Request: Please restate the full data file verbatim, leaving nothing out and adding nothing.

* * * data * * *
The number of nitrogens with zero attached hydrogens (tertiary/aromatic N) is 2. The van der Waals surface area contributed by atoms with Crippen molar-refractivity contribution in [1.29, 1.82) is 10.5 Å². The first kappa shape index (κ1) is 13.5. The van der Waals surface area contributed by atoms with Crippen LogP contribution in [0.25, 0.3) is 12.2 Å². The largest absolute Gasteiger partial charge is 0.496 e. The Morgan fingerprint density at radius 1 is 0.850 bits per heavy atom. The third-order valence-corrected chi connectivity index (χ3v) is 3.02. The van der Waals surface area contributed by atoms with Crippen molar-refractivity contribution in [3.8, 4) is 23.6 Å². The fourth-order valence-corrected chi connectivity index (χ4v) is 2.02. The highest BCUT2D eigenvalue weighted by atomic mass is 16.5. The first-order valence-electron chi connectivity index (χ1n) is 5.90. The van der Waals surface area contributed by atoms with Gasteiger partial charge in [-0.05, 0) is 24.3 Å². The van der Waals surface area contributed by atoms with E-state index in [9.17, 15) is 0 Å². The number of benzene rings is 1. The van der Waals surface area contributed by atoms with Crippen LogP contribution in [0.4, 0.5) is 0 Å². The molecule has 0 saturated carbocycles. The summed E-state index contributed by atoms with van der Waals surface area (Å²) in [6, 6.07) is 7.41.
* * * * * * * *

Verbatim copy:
The number of nitrogens with zero attached hydrogens (tertiary/aromatic N) is 2. The van der Waals surface area contributed by atoms with Crippen molar-refractivity contribution in [1.29, 1.82) is 10.5 Å². The first kappa shape index (κ1) is 13.5. The van der Waals surface area contributed by atoms with Crippen LogP contribution in [0.25, 0.3) is 12.2 Å². The largest absolute Gasteiger partial charge is 0.496 e. The Morgan fingerprint density at radius 1 is 0.850 bits per heavy atom. The third-order valence-corrected chi connectivity index (χ3v) is 3.02. The van der Waals surface area contributed by atoms with Crippen molar-refractivity contribution in [3.8, 4) is 23.6 Å². The fourth-order valence-corrected chi connectivity index (χ4v) is 2.02. The highest BCUT2D eigenvalue weighted by atomic mass is 16.5. The first-order valence-electron chi connectivity index (χ1n) is 5.90. The van der Waals surface area contributed by atoms with Gasteiger partial charge in [-0.05, 0) is 24.3 Å². The van der Waals surface area contributed by atoms with E-state index in [9.17, 15) is 0 Å². The number of benzene rings is 1. The van der Waals surface area contributed by atoms with Crippen LogP contribution in [0.4, 0.5) is 0 Å². The molecule has 0 saturated carbocycles. The summed E-state index contributed by atoms with van der Waals surface area (Å²) in [6, 6.07) is 7.41.